Whistleblower Cases can be Difficult and Expensive

A major lawsuit involving Halifax Health in Daytona Beach, Florida, demonstrates how difficult and costly these cases can be. In 2008, a Halifax employee raised concerns about the legality of certain contracts between the hospital and some of its medical staff. When those issues were not resolved through internal channels, she filed a qui tam (whistleblower) lawsuit under the False Claims Act. The case was pending for nearly six years before finally being settled for more than $100 million and costing the hospital many millions more in legal fees. 

The hospital denied any wrongdoing, and the employee apparently suffered no overt retaliation due to her lawsuit (she stayed on the job), but she was quoted in local media as feeling that she had been shunned by her co-workers. “People I used to interact with all the time won’t even acknowledge me in the hallway,” she said in an interview in 2014. It is not difficult to imagine the disruption that occurred in the workplace and the damage to Halifax’s reputation as a result of the case and its publicity.

Learn from Other Examples

One of the larger true retaliation cases involved a whistleblower who was fired for reporting what he considered illegal sales tactics and kickbacks by a medical device company. A Los Angeles jury awarded him more than $25 million in 2017. And in 2014, a UCLA physician received a $10 million verdict after he was terminated for raising concerns about some of his colleagues’ financial ties to medical-device makers and other companies.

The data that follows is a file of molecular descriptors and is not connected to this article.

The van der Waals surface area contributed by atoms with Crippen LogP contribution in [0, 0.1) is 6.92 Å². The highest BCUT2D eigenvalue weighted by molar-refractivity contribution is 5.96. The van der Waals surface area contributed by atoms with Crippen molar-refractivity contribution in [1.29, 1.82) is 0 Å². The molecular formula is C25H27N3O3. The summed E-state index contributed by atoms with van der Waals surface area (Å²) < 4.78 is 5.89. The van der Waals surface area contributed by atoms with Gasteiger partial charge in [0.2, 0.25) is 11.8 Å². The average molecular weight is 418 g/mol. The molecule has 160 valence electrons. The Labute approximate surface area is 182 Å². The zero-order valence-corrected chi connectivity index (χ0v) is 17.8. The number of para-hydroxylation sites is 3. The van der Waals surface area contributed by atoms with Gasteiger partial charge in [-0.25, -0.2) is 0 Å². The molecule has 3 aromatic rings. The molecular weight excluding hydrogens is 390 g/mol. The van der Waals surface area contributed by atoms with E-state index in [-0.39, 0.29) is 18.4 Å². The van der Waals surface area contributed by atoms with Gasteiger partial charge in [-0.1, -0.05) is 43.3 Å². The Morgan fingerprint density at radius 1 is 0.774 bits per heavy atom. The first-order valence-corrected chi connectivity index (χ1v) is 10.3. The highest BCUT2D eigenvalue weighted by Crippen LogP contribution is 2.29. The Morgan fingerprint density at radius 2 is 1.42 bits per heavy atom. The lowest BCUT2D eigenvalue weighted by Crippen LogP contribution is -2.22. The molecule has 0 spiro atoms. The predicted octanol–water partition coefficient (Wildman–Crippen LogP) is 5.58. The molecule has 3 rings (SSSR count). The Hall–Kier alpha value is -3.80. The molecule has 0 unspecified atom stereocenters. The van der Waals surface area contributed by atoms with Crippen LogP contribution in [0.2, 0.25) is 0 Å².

A Connecticut case in 2011 involved an OSHA violation: failure to respond to a tuberculosis exposure. The healthcare facility improperly fired the employees who reported the incident, and the case was settled by payment of lost wages and neutral letters of reference for the terminated employees.

A New Jersey jury in 2013 unanimously awarded $2.1 million in punitive damages to a hospital lab technician after finding that his employer retaliated against him, in violation of New Jersey’s anti-retaliation law, for having reported “improper blood bank staffing and management procedures.” And in 2015, a Washington State jury awarded $1.4 million to a hospital billing manager who was terminated after reporting possible Medicare fraud.

Understand Key Takeaways

The vital lesson from these cases is that there are protections for whistleblowers, and it is illegal and potentially costly to retaliate against them for reporting suspected legal violations. Whether they are protected by Dodd-Frank, Sarbanes-Oxley, the False Claims Act, or any of the various other state and federal nonretaliation statutes, whistleblowers can and often do file suit if they believe they have been discriminated against for “doing the right thing.” Employers must proceed with caution and with the advice of experienced legal counsel.


J. Stuart Showalter, JD, MFS, is a contributing editor for HFMA.

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J. Stuart Showalter